Apple's efforts to trademark an icon for its iOS music player in the U.S. have been denied due to design from a company that no longer exists.
As part of a decision handed down by the Trademark Trial and Appeal Board last week, the group found Apple's icon a bit too similar to one issued to iLike in 2008, upholding an initial finding from a trademark examiner.
iLike, of course, no longer exists. The company was gobbled up by MySpace in late 2009 and was eventually absorbed into the company's own music product.
"In comparing the marks within the above-noted legal parameters, the marks at issue are similar because they comprise a double musical note in an orange rectangle," the decision, picked up by GigaOm today, reads.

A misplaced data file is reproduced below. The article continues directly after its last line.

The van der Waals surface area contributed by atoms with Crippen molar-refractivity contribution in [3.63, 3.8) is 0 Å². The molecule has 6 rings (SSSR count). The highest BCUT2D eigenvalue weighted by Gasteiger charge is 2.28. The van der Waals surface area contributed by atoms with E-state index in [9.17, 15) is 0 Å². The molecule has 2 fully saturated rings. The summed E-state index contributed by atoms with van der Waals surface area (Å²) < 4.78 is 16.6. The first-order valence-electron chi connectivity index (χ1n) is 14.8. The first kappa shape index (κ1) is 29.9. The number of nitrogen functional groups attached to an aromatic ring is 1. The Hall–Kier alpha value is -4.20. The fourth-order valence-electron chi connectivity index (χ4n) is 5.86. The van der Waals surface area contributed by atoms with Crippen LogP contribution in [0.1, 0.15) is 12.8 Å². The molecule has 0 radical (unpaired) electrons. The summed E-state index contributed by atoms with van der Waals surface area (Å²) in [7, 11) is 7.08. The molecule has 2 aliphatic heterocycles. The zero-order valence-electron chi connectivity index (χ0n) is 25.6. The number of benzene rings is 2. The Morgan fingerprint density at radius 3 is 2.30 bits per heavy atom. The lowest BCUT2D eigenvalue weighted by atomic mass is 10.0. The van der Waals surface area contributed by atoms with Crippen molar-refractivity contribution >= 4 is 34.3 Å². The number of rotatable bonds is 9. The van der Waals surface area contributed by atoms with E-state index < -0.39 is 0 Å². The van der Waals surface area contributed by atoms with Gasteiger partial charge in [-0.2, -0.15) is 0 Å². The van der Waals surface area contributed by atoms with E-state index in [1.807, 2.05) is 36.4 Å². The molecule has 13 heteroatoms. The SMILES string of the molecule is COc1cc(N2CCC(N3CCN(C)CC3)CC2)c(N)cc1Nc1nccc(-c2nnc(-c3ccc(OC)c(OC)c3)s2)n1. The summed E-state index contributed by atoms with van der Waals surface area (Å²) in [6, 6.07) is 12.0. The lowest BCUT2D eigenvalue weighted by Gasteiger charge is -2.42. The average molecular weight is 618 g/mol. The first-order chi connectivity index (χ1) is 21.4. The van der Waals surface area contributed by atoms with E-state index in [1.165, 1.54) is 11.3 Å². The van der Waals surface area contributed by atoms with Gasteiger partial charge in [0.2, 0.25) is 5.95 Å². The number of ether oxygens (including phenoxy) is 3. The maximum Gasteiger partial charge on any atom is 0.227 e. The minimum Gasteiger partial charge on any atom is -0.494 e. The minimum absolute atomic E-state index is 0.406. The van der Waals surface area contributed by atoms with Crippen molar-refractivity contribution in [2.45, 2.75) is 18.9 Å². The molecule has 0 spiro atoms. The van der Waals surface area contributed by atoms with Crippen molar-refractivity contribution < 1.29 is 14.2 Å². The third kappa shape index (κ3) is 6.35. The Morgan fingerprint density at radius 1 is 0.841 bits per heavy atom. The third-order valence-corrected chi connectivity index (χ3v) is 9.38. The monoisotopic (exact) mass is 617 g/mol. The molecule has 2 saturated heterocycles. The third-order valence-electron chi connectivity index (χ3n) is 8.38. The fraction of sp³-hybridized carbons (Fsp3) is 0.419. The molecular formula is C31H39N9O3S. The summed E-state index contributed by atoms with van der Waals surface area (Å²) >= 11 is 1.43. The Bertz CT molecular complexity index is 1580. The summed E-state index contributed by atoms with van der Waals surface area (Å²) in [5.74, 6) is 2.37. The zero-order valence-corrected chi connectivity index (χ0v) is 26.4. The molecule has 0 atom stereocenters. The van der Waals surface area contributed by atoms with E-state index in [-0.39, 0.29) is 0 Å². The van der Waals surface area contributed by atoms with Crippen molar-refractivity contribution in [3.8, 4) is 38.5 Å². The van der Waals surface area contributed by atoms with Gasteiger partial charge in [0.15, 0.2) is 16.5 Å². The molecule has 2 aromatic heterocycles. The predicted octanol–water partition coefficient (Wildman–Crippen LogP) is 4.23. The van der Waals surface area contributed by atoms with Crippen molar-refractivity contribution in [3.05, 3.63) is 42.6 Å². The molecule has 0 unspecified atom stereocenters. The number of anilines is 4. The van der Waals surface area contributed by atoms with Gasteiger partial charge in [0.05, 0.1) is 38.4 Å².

The group adds that the similarities "outweigh any specific differences" when the two icons are put side-by-side:
Apple applied for the trademarked icon in April 2010, right around the time it began using it as the music player icon on the iPod Touch. The company would later bring it over to the iPhone and iPad as part of iOS 5.
The decision can be appealed by Apple, which spent a considerable part of last month arguing the merits of its own icon designs and the very minute similarities and details with icons created by Samsung for use in its smartphones and tablets. That spat dealt with the look and feel of the devices in conjunction with various other patent and antitrust claims.